Oct 18, 2019 @
alcazaba and teatro romano view, malaga

Alcazaba de Malaga – located at the back of the Teatro Romano

Alcazaba and Teatro Romano in Malaga Visit:

Alcazaba Malaga:

alcazaba and teatro romano fortress gate with orange trees

Entrance to the Alcazaba Malaga gardens – it smells wonderfully as the oranges were in bloom.

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alcazaba and teatro romano malaga entrance

Teatro Malaga entrance (entradas teatro)

What is Alcazaba?:

Alcazaba means Moorish fortification, specifically in Portugal and Spain. The word is derived from the Arabic word Al-Qasba, a walled fortification within a city.

The Alcazaba of Malaga is the most well preserved of all the fortresses in Spain and has a long rich history. It towers over the city and is definitely one of the most visited places, and for good reason. The views are incredible and even though it is a long walk up, it is definitely worth it.

It is built atop a hill just above the Malaga Port. There are two walled enclosures that survive namely:

Outer Citadel :

The “Puerta de la Boveda” or Vault Gate is a pathway that leads to the interior of the fortress. There is an elevator which is useful for people that might have difficulty walking. The pathway leads you right back to where you started, this was a defensive move to make progress difficult to attacking forces. You see fountains and gardens as you move along the pathway.

Inner Citadel:

The palace is located inside the second wall of the inner enclosure and is reminiscent of the Andalusian design patios like at the Alcazar of Seville and the Alhambra.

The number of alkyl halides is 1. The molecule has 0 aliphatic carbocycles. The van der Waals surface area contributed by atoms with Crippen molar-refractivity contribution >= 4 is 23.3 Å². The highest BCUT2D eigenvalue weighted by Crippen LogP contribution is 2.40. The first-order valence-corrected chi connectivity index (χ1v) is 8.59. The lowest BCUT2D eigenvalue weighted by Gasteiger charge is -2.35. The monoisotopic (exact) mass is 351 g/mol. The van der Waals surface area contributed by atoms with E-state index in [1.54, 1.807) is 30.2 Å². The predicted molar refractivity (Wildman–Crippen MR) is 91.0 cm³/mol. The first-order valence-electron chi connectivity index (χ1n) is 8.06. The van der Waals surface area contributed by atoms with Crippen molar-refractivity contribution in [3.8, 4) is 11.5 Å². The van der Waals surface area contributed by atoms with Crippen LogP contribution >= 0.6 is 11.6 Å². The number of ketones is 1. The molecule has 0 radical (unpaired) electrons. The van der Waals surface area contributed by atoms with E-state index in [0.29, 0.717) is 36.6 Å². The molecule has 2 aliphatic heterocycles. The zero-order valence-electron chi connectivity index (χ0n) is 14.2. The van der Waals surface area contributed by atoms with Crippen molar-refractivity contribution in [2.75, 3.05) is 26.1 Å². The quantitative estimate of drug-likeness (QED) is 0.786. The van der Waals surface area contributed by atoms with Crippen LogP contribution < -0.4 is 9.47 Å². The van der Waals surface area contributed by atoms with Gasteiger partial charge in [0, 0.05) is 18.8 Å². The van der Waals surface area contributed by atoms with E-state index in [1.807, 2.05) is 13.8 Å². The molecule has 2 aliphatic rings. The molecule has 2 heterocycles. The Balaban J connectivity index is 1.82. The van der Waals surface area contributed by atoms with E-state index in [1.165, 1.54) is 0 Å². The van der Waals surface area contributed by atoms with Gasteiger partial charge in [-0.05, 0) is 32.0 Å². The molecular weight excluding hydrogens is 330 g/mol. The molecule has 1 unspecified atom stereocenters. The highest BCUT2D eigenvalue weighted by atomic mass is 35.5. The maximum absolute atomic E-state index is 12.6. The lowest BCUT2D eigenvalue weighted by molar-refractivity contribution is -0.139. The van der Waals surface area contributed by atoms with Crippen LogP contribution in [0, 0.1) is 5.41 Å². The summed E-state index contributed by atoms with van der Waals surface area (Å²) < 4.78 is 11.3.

open doorway with me alcazaba malaga

Hobbits live here, but l think these were the lock ups for the maidens

Teatro Romano Malaga: History

The Teatro Romano in Malaga. The oldest monument in the city.

As said previously, the Roman theatre was discovered about 60 years ago in Malaga, and it is a source of pride for the Malaguenos. It dates back to the first century, during the days of  Caesar Augustus. The Malaga Alcazaba used to be a military fortress (Citadel) that was built by the Arabic people in the eleventh century.

The Teatro was used until the 3rd century when it converted to a cemetery. Abandoned after the 7th century, it is thought to have been ravaged by the Moors who used the spoils to build the Alcazaba.

There are three palaces inside it, as well as dungeons where they used to keep the Christian maidens to “rest after their services”. I can’t even begin to imagine what that means, let’s all let our imaginations run wild :-)

Entry to the Teatro Roman is free when you purchase tickets to the Alcazaba.

roman garden at alcazaba malaga

Monumentos historico – part of discovered Roman monuments in Malaga

 

roman slab malaga alcaza

Roman slab with ancient hieroglyphics – part of the gardens at the Malaga Alcazaba

 

gardens at alcazaba malaga

The gardens at the Alcassaba de Malaga is definitely one of the highlight things to see in Malaga.

 

roman ruins alcazaba malaga

ancient artifacts at the Alcazaba Malaga which should be combined with a visit to the Teatro Romano.

 

me at malaga alcazaba and teatro romano with bullring in background

See how low l still am compared to the top? The views are outstanding.